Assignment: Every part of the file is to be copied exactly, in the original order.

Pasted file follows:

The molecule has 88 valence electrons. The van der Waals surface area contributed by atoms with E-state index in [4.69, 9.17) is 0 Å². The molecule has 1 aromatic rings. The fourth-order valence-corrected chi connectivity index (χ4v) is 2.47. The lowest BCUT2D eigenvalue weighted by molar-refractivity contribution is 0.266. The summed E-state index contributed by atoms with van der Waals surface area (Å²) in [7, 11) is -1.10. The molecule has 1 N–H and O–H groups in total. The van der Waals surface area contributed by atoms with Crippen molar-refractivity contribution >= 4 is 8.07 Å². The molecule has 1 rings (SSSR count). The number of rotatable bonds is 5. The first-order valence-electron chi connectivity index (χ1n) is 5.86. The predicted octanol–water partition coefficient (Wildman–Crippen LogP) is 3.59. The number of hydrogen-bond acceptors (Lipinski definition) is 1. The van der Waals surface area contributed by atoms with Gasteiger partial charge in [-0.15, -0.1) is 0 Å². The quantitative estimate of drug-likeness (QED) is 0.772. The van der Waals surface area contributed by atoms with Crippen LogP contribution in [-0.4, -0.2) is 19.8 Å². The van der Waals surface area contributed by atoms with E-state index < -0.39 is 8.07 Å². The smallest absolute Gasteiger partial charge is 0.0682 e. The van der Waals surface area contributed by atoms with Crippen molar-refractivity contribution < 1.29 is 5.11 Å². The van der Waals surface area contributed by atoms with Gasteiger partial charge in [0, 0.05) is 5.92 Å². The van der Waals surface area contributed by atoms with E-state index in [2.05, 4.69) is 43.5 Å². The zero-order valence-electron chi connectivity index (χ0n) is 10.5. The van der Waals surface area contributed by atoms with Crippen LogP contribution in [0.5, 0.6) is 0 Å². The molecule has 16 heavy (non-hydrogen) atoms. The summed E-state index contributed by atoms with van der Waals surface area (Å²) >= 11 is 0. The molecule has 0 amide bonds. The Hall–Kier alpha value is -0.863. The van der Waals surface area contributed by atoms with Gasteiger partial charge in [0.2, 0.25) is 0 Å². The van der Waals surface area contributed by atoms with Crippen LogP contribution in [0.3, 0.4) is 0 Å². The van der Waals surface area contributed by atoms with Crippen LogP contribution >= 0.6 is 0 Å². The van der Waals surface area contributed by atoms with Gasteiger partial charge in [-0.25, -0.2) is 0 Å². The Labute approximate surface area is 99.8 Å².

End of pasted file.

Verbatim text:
The molecule has 88 valence electrons. The van der Waals surface area contributed by atoms with E-state index in [4.69, 9.17) is 0 Å². The molecule has 1 aromatic rings. The fourth-order valence-corrected chi connectivity index (χ4v) is 2.47. The lowest BCUT2D eigenvalue weighted by molar-refractivity contribution is 0.266. The summed E-state index contributed by atoms with van der Waals surface area (Å²) in [7, 11) is -1.10. The molecule has 1 N–H and O–H groups in total. The van der Waals surface area contributed by atoms with Crippen molar-refractivity contribution >= 4 is 8.07 Å². The molecule has 1 rings (SSSR count). The number of rotatable bonds is 5. The first-order valence-electron chi connectivity index (χ1n) is 5.86. The predicted octanol–water partition coefficient (Wildman–Crippen LogP) is 3.59. The number of hydrogen-bond acceptors (Lipinski definition) is 1. The van der Waals surface area contributed by atoms with Gasteiger partial charge in [-0.15, -0.1) is 0 Å². The quantitative estimate of drug-likeness (QED) is 0.772. The van der Waals surface area contributed by atoms with Crippen LogP contribution in [-0.4, -0.2) is 19.8 Å². The van der Waals surface area contributed by atoms with E-state index < -0.39 is 8.07 Å². The smallest absolute Gasteiger partial charge is 0.0682 e. The van der Waals surface area contributed by atoms with Crippen molar-refractivity contribution < 1.29 is 5.11 Å². The van der Waals surface area contributed by atoms with Gasteiger partial charge in [0, 0.05) is 5.92 Å². The van der Waals surface area contributed by atoms with E-state index in [2.05, 4.69) is 43.5 Å². The zero-order valence-electron chi connectivity index (χ0n) is 10.5. The van der Waals surface area contributed by atoms with Crippen LogP contribution in [0.5, 0.6) is 0 Å². The molecule has 16 heavy (non-hydrogen) atoms. The summed E-state index contributed by atoms with van der Waals surface area (Å²) >= 11 is 0. The molecule has 0 amide bonds. The Hall–Kier alpha value is -0.863. The van der Waals surface area contributed by atoms with Gasteiger partial charge in [0.2, 0.25) is 0 Å². The van der Waals surface area contributed by atoms with Crippen LogP contribution in [0.3, 0.4) is 0 Å². The van der Waals surface area contributed by atoms with Crippen LogP contribution >= 0.6 is 0 Å². The van der Waals surface area contributed by atoms with Gasteiger partial charge in [-0.25, -0.2) is 0 Å². The Labute approximate surface area is 99.8 Å².